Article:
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CCMTR Research Discovers Compound That May Inhibit Tumor Growth

 

By Jason deBruyn

Triangle Business Journal

While studying the origins of intestinal birth defects, researchers at North Carolina State University believe they might have found a way to stop the growth and spread of cancerous tumors.

Nanette Nascone-Yoder, an assistant professor of molecular biomedical sciences, typically researches birth defects, particularly in the gastrointestinal tract. During a screening of chemical compounds of one such study that used frog embryos, she and associate chemistry professor Alex Deiters discovered a compound that induced heterotaxia, a disordering or mirror-image "flipping" of internal organs, according to a report published in the Feb. 24 issue of Chemistry & Biology.

The researchers dubbed the compound "heterotaxin" and found that it has other effects, particularly as it might relate to tumors in humans. They determined that the pathway most likely to be affected by heterotaxin was the TGF-beta pathway, which is known to play a role in the progression of cancerous tumors.

"This was exciting because tumors have to have cells that can migrate and form a blood supply in order for the canĀ­cer to spread," Nascone-Yoder said. "Heterotaxin inhibits those processes, which may make it a good 'lead' candidate for the development of an anti-tumor drug."

The researchers made clear that they are only in the beginning stages of determining the compound's efficacy and have tested it only in petri dishes. They do not know what specific effect it could have on humans at this point.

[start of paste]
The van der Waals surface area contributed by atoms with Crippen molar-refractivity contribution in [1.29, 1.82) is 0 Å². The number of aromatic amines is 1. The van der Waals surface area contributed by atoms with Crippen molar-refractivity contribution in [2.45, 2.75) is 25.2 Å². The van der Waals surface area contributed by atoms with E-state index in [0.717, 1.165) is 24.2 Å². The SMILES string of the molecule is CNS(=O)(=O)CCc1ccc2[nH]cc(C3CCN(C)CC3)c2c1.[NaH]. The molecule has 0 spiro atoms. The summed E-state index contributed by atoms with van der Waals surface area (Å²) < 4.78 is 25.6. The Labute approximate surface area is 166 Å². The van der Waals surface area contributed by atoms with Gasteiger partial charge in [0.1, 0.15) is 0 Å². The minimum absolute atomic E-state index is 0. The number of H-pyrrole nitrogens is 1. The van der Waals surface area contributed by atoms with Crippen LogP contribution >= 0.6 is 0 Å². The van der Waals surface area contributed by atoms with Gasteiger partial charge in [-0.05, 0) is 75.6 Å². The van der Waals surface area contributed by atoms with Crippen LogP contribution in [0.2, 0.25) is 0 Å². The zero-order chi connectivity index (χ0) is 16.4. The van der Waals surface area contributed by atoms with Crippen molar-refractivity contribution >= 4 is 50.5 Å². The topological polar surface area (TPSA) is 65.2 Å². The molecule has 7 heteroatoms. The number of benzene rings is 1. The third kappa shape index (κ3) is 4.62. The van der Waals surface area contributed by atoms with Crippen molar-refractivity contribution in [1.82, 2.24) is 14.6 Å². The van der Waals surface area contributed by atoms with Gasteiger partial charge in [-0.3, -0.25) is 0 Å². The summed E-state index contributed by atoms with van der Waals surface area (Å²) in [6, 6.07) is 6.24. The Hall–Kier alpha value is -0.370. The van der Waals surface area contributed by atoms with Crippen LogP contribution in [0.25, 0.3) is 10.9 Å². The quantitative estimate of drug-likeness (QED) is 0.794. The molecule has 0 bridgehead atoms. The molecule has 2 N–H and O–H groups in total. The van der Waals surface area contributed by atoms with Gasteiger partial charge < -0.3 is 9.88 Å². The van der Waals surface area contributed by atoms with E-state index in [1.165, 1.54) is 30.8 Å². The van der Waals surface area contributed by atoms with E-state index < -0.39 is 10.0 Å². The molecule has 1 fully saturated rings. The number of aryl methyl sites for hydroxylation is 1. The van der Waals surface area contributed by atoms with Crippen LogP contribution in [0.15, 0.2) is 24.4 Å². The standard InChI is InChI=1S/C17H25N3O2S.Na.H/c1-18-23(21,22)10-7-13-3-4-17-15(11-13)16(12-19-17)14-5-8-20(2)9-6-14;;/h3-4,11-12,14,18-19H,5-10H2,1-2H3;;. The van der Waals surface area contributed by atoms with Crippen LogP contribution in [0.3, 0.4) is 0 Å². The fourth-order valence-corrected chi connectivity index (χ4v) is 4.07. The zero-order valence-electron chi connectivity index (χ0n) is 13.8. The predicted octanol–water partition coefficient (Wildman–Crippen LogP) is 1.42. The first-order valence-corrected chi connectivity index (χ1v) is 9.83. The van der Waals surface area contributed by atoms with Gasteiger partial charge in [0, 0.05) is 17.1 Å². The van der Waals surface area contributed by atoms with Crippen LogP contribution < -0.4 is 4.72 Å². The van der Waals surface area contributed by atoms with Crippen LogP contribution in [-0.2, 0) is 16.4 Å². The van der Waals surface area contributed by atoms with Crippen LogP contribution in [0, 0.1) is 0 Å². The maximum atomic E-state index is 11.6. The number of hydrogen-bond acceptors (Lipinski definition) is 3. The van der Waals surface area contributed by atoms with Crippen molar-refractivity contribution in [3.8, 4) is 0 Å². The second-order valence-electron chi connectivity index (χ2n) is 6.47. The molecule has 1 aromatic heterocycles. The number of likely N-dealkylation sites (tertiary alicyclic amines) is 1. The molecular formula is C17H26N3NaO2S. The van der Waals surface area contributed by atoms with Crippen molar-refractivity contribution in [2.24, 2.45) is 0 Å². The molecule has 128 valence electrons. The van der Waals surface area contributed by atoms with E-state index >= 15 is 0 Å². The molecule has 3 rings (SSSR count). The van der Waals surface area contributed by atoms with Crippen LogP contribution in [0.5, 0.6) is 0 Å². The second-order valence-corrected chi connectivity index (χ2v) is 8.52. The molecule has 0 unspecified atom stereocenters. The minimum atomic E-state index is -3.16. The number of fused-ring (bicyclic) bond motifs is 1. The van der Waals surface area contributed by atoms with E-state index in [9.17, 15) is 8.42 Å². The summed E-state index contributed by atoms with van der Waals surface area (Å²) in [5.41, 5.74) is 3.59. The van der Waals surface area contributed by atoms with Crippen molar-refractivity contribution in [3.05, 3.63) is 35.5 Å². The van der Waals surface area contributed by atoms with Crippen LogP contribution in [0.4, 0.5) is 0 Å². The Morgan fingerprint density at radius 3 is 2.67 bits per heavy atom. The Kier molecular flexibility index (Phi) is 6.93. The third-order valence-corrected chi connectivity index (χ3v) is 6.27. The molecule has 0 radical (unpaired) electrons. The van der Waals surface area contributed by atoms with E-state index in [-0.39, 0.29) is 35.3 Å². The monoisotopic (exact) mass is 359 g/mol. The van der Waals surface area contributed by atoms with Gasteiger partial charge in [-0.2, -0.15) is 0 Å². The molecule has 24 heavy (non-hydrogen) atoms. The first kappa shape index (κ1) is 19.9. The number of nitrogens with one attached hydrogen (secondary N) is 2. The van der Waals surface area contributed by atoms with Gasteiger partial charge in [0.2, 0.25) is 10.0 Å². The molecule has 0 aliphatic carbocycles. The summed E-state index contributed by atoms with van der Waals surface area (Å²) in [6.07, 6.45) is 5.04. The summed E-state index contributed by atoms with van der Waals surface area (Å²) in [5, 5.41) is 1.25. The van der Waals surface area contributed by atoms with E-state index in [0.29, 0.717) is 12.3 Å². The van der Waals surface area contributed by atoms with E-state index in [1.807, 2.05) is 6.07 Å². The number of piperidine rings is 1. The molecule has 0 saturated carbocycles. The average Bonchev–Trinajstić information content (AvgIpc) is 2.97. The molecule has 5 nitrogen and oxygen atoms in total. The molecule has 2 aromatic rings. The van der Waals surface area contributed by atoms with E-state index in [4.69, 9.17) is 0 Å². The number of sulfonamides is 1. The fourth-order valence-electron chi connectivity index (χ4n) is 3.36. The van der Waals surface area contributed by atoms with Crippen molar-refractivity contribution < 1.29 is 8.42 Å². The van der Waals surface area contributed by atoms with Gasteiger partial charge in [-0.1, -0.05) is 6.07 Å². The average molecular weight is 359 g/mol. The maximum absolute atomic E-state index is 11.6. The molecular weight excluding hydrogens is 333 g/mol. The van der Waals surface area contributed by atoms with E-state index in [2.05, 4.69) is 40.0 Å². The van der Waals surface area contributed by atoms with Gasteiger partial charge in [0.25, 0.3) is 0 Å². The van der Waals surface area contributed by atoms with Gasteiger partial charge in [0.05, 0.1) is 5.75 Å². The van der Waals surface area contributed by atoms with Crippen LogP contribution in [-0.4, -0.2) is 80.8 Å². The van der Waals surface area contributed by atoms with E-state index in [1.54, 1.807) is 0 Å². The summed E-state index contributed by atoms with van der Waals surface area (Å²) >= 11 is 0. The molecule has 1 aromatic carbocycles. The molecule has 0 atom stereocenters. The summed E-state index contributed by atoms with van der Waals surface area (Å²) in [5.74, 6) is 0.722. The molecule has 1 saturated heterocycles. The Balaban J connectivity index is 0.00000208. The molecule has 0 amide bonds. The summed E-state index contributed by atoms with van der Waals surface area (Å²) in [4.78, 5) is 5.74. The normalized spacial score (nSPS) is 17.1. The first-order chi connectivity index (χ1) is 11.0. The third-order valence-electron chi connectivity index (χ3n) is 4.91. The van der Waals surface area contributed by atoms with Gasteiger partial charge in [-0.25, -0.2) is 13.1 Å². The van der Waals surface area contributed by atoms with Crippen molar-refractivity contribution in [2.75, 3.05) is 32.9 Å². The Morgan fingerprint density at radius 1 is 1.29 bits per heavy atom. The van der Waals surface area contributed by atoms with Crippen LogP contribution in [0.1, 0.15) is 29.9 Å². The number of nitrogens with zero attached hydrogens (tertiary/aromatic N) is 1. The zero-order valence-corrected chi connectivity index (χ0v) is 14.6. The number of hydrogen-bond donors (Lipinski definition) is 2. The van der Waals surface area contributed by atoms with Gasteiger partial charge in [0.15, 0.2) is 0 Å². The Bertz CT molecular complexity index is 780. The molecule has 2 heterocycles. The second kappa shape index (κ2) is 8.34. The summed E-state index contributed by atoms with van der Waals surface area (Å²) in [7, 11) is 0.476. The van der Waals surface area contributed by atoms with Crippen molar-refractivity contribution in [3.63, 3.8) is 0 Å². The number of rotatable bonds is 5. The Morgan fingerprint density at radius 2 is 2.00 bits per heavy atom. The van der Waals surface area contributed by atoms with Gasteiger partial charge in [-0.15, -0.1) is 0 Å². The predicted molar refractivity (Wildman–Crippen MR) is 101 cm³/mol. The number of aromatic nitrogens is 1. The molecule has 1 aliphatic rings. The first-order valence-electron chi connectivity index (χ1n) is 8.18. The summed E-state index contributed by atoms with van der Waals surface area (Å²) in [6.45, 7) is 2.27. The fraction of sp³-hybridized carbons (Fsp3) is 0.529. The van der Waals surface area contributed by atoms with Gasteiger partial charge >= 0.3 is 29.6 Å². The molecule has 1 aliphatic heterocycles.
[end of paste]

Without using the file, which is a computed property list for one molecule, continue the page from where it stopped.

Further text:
"Could they have a big impact? It's possible," N.C State associate professor of oncology Marlene Hauck says. On the other hand, there could be downside to the way the compound is currently structured. For example, it could be too toxic to benefit humans, Hauck notes. "They may be able to devise a drug that has the impact we want without the toxicity," she says.

"I want to emphasize that this is in the very early stages," Nascone- Yoder said.

Still, at least in a petri dish, experiments with Hauck and cell biologist Philip Sannes showed that heterotaxin quenches the growth of canine tumor cells, and inhibits some of the changes required for human tumor cells to become migratory and invasive, according to the published report.

Deiters developed new chemistry in his N.C. State lab to synthesize the chemical structures used in the biological experiments. He says the compound itself or a derivative of it could become a new drug, or it could be used as a tool, in conjunction with other components, to discover new anticancer drugs.

On a more personal level, the researchers say they enjoyed working together partly because their fields of research are typically separate.

"Our worlds don't overlap that much," Hauck said. "This was a fun project, honestly."

For Nascone-Yoder, the collaboration helped lead to the new discovery.

"The little, tiny eureka moments always lead to more questions," she says. "You call up your colleagues, and do experiments, then you finally get it together."

Posted March 18, 2012

Drs. Nascone-Yoder, Sannes, and Hauck are members of the College of Veterinary Medicine. Dr. Deiters is a member of the College of Physical and Mathematical Sciences. The research team is part of the NC State Center for Comparison Medicine and Translational Research. The CCMTR is a community of more than 100 scientists from five NC State colleges. These investigators are involved in collaborative ”One Health” studies with government, private, and other academic researchers to advance knowledge and practical applications that improve the health of animals and humans.